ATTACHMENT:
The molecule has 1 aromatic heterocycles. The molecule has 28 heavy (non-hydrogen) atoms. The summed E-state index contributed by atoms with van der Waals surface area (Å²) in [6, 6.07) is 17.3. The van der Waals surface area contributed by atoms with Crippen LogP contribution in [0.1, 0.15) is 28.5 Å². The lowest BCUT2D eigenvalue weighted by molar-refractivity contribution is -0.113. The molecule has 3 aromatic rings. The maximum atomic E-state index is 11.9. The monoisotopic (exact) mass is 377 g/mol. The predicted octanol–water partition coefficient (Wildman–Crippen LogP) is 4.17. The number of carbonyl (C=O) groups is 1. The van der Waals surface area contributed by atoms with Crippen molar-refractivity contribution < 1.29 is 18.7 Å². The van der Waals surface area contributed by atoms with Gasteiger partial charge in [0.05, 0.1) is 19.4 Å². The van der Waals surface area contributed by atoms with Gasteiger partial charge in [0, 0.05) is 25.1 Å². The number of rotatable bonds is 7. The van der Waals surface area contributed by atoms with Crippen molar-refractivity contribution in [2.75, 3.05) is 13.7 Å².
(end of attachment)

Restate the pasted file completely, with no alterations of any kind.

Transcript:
The molecule has 1 aromatic heterocycles. The molecule has 28 heavy (non-hydrogen) atoms. The summed E-state index contributed by atoms with van der Waals surface area (Å²) in [6, 6.07) is 17.3. The van der Waals surface area contributed by atoms with Crippen LogP contribution in [0.1, 0.15) is 28.5 Å². The lowest BCUT2D eigenvalue weighted by molar-refractivity contribution is -0.113. The molecule has 3 aromatic rings. The maximum atomic E-state index is 11.9. The monoisotopic (exact) mass is 377 g/mol. The predicted octanol–water partition coefficient (Wildman–Crippen LogP) is 4.17. The number of carbonyl (C=O) groups is 1. The van der Waals surface area contributed by atoms with Crippen molar-refractivity contribution < 1.29 is 18.7 Å². The van der Waals surface area contributed by atoms with Gasteiger partial charge in [0.05, 0.1) is 19.4 Å². The van der Waals surface area contributed by atoms with Gasteiger partial charge in [0, 0.05) is 25.1 Å². The number of rotatable bonds is 7. The van der Waals surface area contributed by atoms with Crippen molar-refractivity contribution in [2.75, 3.05) is 13.7 Å².